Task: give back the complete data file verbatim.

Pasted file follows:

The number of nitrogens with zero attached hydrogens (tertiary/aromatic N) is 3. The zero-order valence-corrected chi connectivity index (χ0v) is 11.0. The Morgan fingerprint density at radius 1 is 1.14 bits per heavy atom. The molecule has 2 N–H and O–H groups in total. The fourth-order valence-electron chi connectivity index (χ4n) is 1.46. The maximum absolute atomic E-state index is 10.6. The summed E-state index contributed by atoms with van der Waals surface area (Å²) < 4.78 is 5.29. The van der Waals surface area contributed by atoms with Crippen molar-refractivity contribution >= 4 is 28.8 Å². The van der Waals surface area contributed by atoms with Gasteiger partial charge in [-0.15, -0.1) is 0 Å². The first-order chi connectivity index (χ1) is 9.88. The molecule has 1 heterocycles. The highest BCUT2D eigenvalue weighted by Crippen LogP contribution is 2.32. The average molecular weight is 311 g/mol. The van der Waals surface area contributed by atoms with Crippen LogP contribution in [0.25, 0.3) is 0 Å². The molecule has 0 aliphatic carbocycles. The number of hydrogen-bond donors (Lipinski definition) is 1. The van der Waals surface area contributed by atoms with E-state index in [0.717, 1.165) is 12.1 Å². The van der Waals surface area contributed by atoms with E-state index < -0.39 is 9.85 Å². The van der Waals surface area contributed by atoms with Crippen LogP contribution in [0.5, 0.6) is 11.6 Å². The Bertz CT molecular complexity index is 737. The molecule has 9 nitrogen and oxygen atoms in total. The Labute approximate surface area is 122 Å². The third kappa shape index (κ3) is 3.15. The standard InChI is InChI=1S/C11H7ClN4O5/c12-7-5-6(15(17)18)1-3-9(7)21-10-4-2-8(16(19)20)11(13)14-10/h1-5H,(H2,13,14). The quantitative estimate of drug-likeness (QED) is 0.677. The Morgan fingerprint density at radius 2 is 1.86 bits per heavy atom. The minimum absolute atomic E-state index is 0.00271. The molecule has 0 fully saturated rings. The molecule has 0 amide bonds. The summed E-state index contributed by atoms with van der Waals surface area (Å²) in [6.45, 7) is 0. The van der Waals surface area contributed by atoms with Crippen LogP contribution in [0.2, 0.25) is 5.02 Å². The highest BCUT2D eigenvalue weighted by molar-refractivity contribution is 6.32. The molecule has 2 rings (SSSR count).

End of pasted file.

The number of nitrogens with zero attached hydrogens (tertiary/aromatic N) is 3. The zero-order valence-corrected chi connectivity index (χ0v) is 11.0. The Morgan fingerprint density at radius 1 is 1.14 bits per heavy atom. The molecule has 2 N–H and O–H groups in total. The fourth-order valence-electron chi connectivity index (χ4n) is 1.46. The maximum absolute atomic E-state index is 10.6. The summed E-state index contributed by atoms with van der Waals surface area (Å²) < 4.78 is 5.29. The van der Waals surface area contributed by atoms with Crippen molar-refractivity contribution >= 4 is 28.8 Å². The van der Waals surface area contributed by atoms with Gasteiger partial charge in [-0.15, -0.1) is 0 Å². The first-order chi connectivity index (χ1) is 9.88. The molecule has 1 heterocycles. The highest BCUT2D eigenvalue weighted by Crippen LogP contribution is 2.32. The average molecular weight is 311 g/mol. The van der Waals surface area contributed by atoms with Crippen LogP contribution in [0.25, 0.3) is 0 Å². The molecule has 0 aliphatic carbocycles. The number of hydrogen-bond donors (Lipinski definition) is 1. The van der Waals surface area contributed by atoms with E-state index in [0.717, 1.165) is 12.1 Å². The van der Waals surface area contributed by atoms with E-state index < -0.39 is 9.85 Å². The van der Waals surface area contributed by atoms with Crippen LogP contribution in [0.5, 0.6) is 11.6 Å². The Bertz CT molecular complexity index is 737. The molecule has 9 nitrogen and oxygen atoms in total. The Labute approximate surface area is 122 Å². The third kappa shape index (κ3) is 3.15. The standard InChI is InChI=1S/C11H7ClN4O5/c12-7-5-6(15(17)18)1-3-9(7)21-10-4-2-8(16(19)20)11(13)14-10/h1-5H,(H2,13,14). The quantitative estimate of drug-likeness (QED) is 0.677. The Morgan fingerprint density at radius 2 is 1.86 bits per heavy atom. The minimum absolute atomic E-state index is 0.00271. The molecule has 0 fully saturated rings. The molecule has 0 amide bonds. The summed E-state index contributed by atoms with van der Waals surface area (Å²) in [6.45, 7) is 0. The van der Waals surface area contributed by atoms with Crippen LogP contribution in [0.2, 0.25) is 5.02 Å². The highest BCUT2D eigenvalue weighted by molar-refractivity contribution is 6.32. The molecule has 2 rings (SSSR count).